周熙杰 ，香港中乐团常任指挥 Chew Hee Chiat, Resident Conductor of Hong Kong Chinese Orchestra
Chew joined Hong Kong Chinese Orchestra in 2002 and plays an active role that includes conducting, instrumentation and arrangement for numerous concerts. He studied in the United States and has a degree in Cello Performance and Computer Science as well as an MA in Music and Orchestral Conducting. Chew has received multiple international awards for his composition and conducted the world premiere of four works by Hong Kong composers at the outdoor mass concert, ‘Cadenzas of Hong Kong’ among other great achievements. In Today’s interview, DB finds out how Chew’s rich life experience inspires his music and a bit about what it is like conducting a leading Chinese Orchestra.
DB: 请问是什么让您决定加入香港中乐团的？更重要的是，是什么让您留在乐团这么长时间？Why did you decide to join the Hong Kong Chinese Orchestra and more importantly, what motivates you to stay?
Hong Kong seemed to provide the best professional environment for Chinese orchestral music fifteen years ago when I was looking to advance my career. Then, there was no way nor potential opportunity for me in my home country, Malaysia. Hong Kong Chinese Orchestra was the ultimate aspiration for musicians like me. I was lucky that they picked me then. Since then, the most conducive environment to develop and excel in Chinese orchestral music, in my humble opinion, is still here in Hong Kong with HKCO. That’s why I stay put.
DB:做指挥家是您一直想要做的事情还是在您学习音乐过程中所激发了兴趣爱好？ Is conducting something that you always wanted to do or is it something that you discovered later in life during your musical studies?
Making music my career has always been my aspiration since, perhaps, high school. I was attracted by the Chinese instrumental performances during my first high school extra-curriculum orientation. There I joined the Chinese Orchestra on spot and began the journey. My first instrument was dizi and later other instruments or whichever needed by the ensemble. There were no hired music instructor; all were taught-from-senior-to-junior. That was the condition of our high school Chinese orchestra as the Principal kind of left us alone and used all the money to support the marching band with shiny brass instruments. Perhaps it was out of necessity that I was put on the podium under this circumstance as the kid that could “do” all kind of instruments. The taste of being able to control the musical sound and colours truly kick started my passion for conducting, although, there was really not much to control given our “poor” condition then. Yet, the seed was planted.
DB: 请问您的文化背景是如何激发您创作音乐的灵感？ How has your cultural heritage inspired the music that you compose?
Growing up in Malaysia is a unique experience, at least if I compare it with people from many parts of the world. Our society is quite diversified, and the diversity is more “interlocking” than others. To explain that, just imagine the scenario: In a dinner table, I was seated with a few friends and family members. I would converse with my mom and dad in two Chinese dialects (Taishan and Fujian), across the table my Malay friend was speaking Malay with me, another Indian friend in English while my two classmates in Mandarin and my nextdoor neighbour in Cantonese (another Chinese dialect). Every conversation was going on concurrently without confusion. This kind of cultural heritage manifests in my compositions. I still remember years ago my work was selected to the final round in one of the international competitions. The judges who didn’t like my composition commented that my work was inconsistent in styles, while those judges that liked my work complemented that the inconsistency of styles IS A unique style!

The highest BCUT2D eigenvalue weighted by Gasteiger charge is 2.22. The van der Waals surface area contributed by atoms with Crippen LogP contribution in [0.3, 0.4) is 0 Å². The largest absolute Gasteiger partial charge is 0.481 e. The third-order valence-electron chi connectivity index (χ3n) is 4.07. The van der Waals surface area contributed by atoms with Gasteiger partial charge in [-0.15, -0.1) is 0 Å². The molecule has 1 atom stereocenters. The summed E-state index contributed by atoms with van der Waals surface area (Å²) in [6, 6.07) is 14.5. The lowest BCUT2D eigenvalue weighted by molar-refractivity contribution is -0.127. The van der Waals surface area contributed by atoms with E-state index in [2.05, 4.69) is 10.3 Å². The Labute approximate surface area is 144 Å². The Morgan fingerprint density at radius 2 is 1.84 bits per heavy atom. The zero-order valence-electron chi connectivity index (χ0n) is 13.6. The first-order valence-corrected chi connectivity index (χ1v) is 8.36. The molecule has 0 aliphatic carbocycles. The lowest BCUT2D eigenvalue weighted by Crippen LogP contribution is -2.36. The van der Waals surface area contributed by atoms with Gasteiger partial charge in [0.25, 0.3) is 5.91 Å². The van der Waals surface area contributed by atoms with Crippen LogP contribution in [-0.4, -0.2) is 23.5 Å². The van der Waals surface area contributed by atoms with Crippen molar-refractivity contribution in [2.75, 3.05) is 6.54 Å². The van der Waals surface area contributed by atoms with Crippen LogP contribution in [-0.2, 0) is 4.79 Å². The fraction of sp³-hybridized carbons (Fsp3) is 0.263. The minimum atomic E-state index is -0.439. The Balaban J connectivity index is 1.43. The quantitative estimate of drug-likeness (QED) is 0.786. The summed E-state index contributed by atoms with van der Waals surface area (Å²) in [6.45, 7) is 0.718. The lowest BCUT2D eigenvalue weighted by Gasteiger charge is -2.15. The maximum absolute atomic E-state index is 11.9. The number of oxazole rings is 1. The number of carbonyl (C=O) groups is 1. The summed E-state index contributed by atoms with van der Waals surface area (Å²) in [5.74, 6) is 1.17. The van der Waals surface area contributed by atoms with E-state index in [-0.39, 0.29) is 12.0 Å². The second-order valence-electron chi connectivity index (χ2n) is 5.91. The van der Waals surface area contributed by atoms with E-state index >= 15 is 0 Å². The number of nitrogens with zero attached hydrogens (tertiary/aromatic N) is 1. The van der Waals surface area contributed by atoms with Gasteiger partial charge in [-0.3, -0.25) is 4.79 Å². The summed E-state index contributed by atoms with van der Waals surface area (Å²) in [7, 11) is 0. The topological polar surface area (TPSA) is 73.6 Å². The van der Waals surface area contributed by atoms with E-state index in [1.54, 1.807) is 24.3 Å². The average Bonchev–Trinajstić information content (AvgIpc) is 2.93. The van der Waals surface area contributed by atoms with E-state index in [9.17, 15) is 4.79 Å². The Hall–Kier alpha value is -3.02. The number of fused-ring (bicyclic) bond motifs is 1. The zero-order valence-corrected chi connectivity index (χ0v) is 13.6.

DB: 请问为什么您会觉向世界分享中国民乐和宣传中国民乐器是非常重要的一件事？ Why is it important to you to share Chinese music and Chinese instruments around the world?
That’s without a question! Sharing my passion around the world does not need a “why”. But again, I think it is important that Chinese orchestral music can get more exposure and be promoted to the international level. After all, such a fine art form should not be missed by the world!
DB:对比起香港中乐团，您在指导香港少年中乐团的时候有遇到什么养的困难或者有意义的事情吗？ What are some of the different challenges/rewards you encounter teaching the Hong Kong Junior Chinese Orchestra compared with the Hong Kong Chinese Orchestra?
It is teaching if I conduct the Junior Orchestra. But when I conduct Hong Kong Chinese Orchestra, it’s more like sharing my idea of musical sound and artistry. HKCO’s musicians are fine artists and they are my colleagues!
DB: 您在美国和世界其他地方呆过的时间与经历，是如何影响您对音乐及作曲的态度的？ How has the time you spent in the Unites States and other parts of the world affected your attitude towards music and composition?
The 6 years spent in the US was an eye-opening period in my education years. There I learned to see different perspectives of many things. There’s a Chinese saying: “活到老，學到老” which essentially means “one never quits learning.” Exposing ourselves in other cultures will only enrich our life learning experience and what’s the better way of doing it if not travelling around the world? Yes of course that will have great impact on my attitude towards music and composition.
DB:您觉得自己最伟大的音乐成就是什么？ What is your greatest musical achievement?
这应该留给大家去评论！ That I shall leave others to comment!